DESPITE the lifting of pandemic restrictions on gatherings, Muslims from across Britain belonging to the Ahmadiyya Muslim community have taken a safety-first approach towards their annual convention.
Their annual Jalsa Salana, which normally attracts 35,000 people over three days to the convention site at East Worldham near Alton, was dramatically scaled down this year to just 4,000 capacity.
And it was supported by mini gatherings in towns and cities across Britain where transmissions from the main convention were sent via satellite TV.
Each delegate had to provide evidence of being double-vaccinated and a negative lateral flow test result. Social distancing was observed, and everyone wore masks.
Rafiq Hayat, president of the Ahmadiyya Muslim Community, said: “In addition to main Jalsa, every town and city in Britain where there are Ahmadi Muslims celebrated the occasion in their homes and in their mosques. It was a truly wonderful, uplifting, and spiritual occasion.
“As a community, we are founded on a mission of spreading peace and love, and this unique convention reinforces our commitment to be of benefit to society and to be of service to humanity.”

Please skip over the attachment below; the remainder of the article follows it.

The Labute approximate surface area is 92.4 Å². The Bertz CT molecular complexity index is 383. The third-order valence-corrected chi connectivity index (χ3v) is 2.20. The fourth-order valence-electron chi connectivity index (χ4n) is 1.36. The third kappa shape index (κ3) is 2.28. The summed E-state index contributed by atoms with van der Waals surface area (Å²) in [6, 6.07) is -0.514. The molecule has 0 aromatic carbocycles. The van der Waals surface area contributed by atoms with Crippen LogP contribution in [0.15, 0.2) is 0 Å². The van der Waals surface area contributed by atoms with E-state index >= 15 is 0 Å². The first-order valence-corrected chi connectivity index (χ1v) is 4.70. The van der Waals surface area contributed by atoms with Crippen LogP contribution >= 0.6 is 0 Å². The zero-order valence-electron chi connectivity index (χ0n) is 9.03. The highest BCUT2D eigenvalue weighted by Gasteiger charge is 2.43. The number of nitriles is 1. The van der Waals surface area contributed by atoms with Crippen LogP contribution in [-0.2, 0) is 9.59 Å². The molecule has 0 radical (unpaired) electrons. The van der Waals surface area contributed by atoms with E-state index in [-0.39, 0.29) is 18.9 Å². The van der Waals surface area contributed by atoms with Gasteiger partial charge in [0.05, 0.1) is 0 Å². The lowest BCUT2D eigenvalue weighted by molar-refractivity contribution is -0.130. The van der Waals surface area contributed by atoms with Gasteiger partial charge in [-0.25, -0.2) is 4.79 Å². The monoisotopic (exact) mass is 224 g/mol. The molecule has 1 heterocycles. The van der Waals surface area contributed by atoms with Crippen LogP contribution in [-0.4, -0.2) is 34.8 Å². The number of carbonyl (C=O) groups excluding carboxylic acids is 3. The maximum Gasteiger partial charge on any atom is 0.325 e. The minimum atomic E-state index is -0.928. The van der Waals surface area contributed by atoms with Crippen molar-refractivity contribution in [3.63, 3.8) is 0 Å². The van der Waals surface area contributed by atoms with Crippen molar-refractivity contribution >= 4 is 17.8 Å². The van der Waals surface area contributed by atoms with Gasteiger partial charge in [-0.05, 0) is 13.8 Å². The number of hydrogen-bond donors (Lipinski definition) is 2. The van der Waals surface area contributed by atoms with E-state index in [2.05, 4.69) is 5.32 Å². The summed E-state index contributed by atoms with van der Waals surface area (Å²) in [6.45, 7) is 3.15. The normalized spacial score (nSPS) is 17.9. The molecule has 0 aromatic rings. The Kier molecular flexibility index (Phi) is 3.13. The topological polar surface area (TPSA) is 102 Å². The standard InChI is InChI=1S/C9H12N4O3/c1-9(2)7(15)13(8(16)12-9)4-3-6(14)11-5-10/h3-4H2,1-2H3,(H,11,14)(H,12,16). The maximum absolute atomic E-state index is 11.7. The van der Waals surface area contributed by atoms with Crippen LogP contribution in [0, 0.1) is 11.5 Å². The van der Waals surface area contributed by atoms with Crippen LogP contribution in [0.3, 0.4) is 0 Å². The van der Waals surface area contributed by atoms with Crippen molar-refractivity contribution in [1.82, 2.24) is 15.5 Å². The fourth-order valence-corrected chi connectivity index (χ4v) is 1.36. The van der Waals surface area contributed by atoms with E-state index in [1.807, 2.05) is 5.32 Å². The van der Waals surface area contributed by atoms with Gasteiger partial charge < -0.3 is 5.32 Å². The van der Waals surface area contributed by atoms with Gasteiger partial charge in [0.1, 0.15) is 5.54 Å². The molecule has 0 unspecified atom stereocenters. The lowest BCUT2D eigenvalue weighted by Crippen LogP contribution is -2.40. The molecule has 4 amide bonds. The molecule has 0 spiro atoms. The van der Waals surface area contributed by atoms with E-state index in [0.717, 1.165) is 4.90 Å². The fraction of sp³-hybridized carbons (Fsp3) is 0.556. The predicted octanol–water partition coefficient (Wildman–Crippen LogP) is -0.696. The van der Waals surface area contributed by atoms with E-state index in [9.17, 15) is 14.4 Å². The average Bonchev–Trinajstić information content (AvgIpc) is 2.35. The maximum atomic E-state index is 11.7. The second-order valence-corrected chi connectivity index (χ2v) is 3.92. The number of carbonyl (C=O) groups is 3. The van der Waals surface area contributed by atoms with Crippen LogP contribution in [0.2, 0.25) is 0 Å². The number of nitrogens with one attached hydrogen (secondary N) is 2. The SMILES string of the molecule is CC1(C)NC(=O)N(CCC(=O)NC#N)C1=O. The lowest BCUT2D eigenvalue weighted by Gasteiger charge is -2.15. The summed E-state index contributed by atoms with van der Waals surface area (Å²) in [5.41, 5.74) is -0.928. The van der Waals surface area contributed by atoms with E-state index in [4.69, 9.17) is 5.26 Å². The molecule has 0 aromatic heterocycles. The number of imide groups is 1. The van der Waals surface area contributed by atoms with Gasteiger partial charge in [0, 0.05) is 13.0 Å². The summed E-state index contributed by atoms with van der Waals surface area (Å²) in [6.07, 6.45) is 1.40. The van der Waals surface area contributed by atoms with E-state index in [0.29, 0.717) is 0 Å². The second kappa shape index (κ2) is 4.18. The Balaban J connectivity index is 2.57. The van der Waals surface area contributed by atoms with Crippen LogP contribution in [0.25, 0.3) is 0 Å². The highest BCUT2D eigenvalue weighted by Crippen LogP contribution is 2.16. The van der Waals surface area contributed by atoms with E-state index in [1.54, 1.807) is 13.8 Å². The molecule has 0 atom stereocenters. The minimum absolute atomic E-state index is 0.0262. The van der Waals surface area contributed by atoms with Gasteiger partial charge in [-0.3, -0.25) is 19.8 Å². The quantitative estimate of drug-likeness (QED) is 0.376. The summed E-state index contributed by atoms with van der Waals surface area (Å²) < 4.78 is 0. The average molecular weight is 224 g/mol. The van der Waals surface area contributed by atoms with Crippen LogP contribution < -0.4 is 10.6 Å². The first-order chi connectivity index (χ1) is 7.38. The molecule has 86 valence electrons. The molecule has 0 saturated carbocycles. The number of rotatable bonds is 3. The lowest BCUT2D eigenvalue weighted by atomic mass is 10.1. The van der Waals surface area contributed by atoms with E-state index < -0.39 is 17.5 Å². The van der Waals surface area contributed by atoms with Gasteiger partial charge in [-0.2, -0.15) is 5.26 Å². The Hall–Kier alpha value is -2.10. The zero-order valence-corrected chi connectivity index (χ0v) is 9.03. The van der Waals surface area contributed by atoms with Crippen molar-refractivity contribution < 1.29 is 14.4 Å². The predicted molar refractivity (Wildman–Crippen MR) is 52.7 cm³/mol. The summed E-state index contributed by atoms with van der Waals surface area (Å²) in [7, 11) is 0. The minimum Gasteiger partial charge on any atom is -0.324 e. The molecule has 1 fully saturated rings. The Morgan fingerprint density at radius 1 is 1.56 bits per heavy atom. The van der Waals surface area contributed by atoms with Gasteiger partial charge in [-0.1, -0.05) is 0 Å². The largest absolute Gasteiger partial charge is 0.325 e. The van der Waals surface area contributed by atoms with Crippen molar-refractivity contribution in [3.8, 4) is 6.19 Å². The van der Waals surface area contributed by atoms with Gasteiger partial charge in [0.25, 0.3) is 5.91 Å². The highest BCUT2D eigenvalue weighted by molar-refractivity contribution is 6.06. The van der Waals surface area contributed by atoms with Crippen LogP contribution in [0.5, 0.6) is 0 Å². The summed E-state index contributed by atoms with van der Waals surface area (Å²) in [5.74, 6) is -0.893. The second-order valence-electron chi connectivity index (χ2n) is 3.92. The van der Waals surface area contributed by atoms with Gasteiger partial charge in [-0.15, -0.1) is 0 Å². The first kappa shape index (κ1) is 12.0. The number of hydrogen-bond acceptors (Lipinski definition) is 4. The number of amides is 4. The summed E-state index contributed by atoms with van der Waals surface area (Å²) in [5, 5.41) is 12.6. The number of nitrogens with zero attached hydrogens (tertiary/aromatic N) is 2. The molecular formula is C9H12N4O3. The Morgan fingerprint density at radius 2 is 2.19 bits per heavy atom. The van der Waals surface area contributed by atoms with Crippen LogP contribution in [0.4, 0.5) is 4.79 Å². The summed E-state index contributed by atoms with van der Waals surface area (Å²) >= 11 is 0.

The highlight was the addresses by the worldwide head of the Ahmadiyya Muslim Community, the Caliph Hazrat Mirza Masroor Ahmad.
Speaking about the concept of gratitude and the fulfilment of one another’s rights, he said: “It is a matter of fact that the rights of the different groups within society cannot be truly established until and unless it is realised that we are all created by One Supreme Creator and that we must also fulfil His rights.
“Fulfilling the rights of friendship should be for the sake of God and this alone can maintain true friendship. Friendships that are void of the love of Allah the Almighty are but temporary friendships.”
His Holiness also emphasised the need to safeguard orphans and to help care for the sick – so that their rights and needs are fulfilled as well, as required by Islam.
The annual convention of the Ahmadiyya Muslim Community has been running for more than 100 years.
The community originated from India and is now established in more than 200 countries across the globe.
The Jalsa also received messages of support from faith and political leaders, including the main UK party leaders and Prime Minister Boris Johnson.